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Hurts my heart my little one has such a hard time making new friends

Posted by on Feb. 18, 2013 at 1:27 PM
  • 15 Replies

Today my husband and his friends are out for a long bike ride, they are both triathletes, so I am watching the friend's twin 7 year old daughters. My 8 year old made fast friends with the girls, the three of them are out jumping on the trampoline. My 5 year old recently diagnosed with Autism just can't do it. He wants to play with them but doesn't know how to approach. He wants to show them his room and his stuffed animals but he hasn't reached out enough to even start a conversation. He's in here now watching a video by himself. It breaks me heart. He was so nervous when they got here, he asked me to pick him up and whispered in my ear "what if they don't want to be my friend?" I have no idea what to do to help him. My teenaged daughter is going to bake cookies with the kids, I'm hoping that will bring him into the group.

by on Feb. 18, 2013 at 1:27 PM
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by on Feb. 18, 2013 at 1:34 PM

I tell my son what to do. I tell Liam to go ask the girls if they want to play "his" made-up game or in your case, I would tell Liam to ask the girls if they'd like to see his stuffed animals. If they say no, I tell my son to try to ask what they are playing and if he can play. Usually, this works for my little man when his sister plays with a group of girls.

by on Feb. 18, 2013 at 1:38 PM

Bless his lil heart! My son is 10 and still has those issues. He gets his feelings hurt so easily and thinks no one likes him. I bring out play-doh or markers and paper. That way everyone gets involved. Maybe the vigorous activity makes your lil man nervous? My ds is major sensory sensitive so rowdy activities make him nervous. He actually gets a sick stomach over it all.  Have you grouped all the kids together and asked everyone to vote on what they like to do? That way you might find at least one activity these kids can join your son in. Good luck!!!

by Dawn on Feb. 18, 2013 at 1:40 PM

You might want to get him involved with Social Skills training through his IEP ( at school. It can benefit him in so many ways in interacting with people and becoming a good friend. You can also help him create friends in joining grous that follow his interests in life. Another way is through these organizations:,,, and

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by on Feb. 18, 2013 at 2:03 PM
1 mom liked this

Thank you so much for your feedback! He does get nervous with lots of people on the trampoline. When they came in from jumping I prompted him to ask the girls to see his stuffed animals and he did, he then invited everyone to watch some leap frog show on Netflix which they are all doing now. He's not chatting them up like he would people he knew well but at least they are all doing something together and giggling. My 13 yo daughter went and sat with them and he's climbing on her and horsing around, I hope that helps him come out of his shell.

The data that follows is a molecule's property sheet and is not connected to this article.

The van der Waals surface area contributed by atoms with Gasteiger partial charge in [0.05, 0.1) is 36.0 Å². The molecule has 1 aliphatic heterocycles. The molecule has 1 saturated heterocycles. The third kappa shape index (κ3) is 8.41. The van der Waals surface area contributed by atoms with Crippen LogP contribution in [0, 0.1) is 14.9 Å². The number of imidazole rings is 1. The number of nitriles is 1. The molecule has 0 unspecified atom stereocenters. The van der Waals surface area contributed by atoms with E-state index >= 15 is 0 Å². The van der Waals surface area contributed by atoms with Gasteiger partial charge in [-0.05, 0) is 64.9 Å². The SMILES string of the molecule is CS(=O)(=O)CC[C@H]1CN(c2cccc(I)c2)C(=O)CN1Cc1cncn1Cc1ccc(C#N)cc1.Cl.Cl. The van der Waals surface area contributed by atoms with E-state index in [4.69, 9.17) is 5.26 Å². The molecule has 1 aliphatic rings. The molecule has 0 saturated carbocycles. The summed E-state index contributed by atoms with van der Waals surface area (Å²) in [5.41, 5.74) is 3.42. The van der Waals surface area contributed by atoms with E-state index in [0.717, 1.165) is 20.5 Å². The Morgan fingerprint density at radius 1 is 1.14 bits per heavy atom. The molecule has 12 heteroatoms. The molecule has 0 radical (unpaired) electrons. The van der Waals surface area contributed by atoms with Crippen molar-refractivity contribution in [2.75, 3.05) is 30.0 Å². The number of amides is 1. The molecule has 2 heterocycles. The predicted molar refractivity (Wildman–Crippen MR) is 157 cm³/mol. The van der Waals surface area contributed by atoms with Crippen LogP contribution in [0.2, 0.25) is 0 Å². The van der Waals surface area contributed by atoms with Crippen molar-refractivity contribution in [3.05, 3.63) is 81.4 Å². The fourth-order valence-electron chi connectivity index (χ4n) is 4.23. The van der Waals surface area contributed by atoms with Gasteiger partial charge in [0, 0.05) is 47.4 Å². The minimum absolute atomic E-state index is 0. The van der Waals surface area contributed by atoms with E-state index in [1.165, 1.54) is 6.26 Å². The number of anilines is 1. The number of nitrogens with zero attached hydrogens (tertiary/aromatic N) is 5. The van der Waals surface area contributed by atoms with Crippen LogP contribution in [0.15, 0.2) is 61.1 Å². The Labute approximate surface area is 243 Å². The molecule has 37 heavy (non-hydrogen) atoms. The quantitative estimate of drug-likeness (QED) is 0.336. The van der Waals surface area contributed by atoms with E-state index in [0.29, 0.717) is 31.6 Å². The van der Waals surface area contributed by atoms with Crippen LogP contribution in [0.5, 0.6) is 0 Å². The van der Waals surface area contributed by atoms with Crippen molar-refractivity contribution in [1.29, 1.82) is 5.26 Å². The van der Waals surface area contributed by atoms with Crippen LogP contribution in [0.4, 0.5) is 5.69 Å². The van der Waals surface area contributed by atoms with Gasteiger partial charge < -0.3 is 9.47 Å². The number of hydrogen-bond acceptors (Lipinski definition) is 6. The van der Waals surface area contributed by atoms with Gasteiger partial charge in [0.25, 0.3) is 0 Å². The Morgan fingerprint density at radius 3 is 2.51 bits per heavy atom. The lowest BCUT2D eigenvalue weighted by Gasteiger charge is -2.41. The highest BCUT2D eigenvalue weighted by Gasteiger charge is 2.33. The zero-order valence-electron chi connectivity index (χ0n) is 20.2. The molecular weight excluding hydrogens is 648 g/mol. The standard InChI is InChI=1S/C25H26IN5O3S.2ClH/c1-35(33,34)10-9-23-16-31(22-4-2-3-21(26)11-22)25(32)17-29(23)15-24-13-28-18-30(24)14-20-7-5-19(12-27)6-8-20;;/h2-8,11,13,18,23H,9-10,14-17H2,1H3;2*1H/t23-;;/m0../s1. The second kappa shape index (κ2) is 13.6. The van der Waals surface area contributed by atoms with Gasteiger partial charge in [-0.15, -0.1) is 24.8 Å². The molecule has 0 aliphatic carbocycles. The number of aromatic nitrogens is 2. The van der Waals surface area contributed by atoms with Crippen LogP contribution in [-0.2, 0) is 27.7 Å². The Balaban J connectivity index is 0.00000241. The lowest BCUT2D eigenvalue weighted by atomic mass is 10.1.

by Darby on Feb. 18, 2013 at 8:12 PM

Hugs mama!  My 4 year old doesn't have any friends...well, to be honest, he doesn't want friends...he doesn't like to play with others...he'd rather play by himself.

by Carissa on Feb. 18, 2013 at 8:26 PM

I always pray that Ashton will meet a special friend. He has friends but he doesn't really want to play with them he prefers talking to adults. We are really working with him on his social skills and he's in group play and everything. He is 8 and the kids he hangs out with the most are girls (his sister is his best friend) and 2 other boys with autism.

by on Feb. 18, 2013 at 8:27 PM

my son doesn't like to approach kids, but if kids go up to him first then he will talk to them and they usually become friends. he has always been that way, he's 12 1/2 now.

by Emma on Feb. 18, 2013 at 8:31 PM

Well, part of it is he is also so much younger than them, 5 compared to 8 is a huge difference - so even if he wasn't autistic, some of that worry can be normal simply because older kids might see a 5 year old as a bit of a baby.

What I might suggest is telling the girls he'd like to play with them and just flat out ask them to include him. I tend to think the blunt approach with kids works better.

by on Feb. 18, 2013 at 9:55 PM

That's not a bad idea to just ask them to play with him. My son is almost 6 and they were recently turned 7, so not too big an age gap. He always gravitates toward older kids, he is the youngest of 4 so he is very comfortable being babied by teenagers but as a hard time making friends with his peers. He made his first friend this year in kindergarten with another boy with mild autism. They both really work at that friendship and their teacher and aides try to help them both with skills they lack so they can learn to share, take turns, etc...

I guess it wouldn't bother me so much if he didnt want to play with them, but seeing that he did want to join in and didnt know how made me sad for him. The kids ended up baking cookies, watching movies, and blowing bubbles together with my teenaged daughter helping to include Vaughn. He didnt make much conversation with the girls or try to engage them much but he was sad when it was time for them to leave. 

by on Feb. 19, 2013 at 3:13 PM

 awe, poor little guy, did he eventually join the group?  This is dh's biggest fear about our son, he stands by and narrates what other kids are doing and goes "hey, baby!  whatcha doing?" but thats about it ://  HUGS to your little man <3

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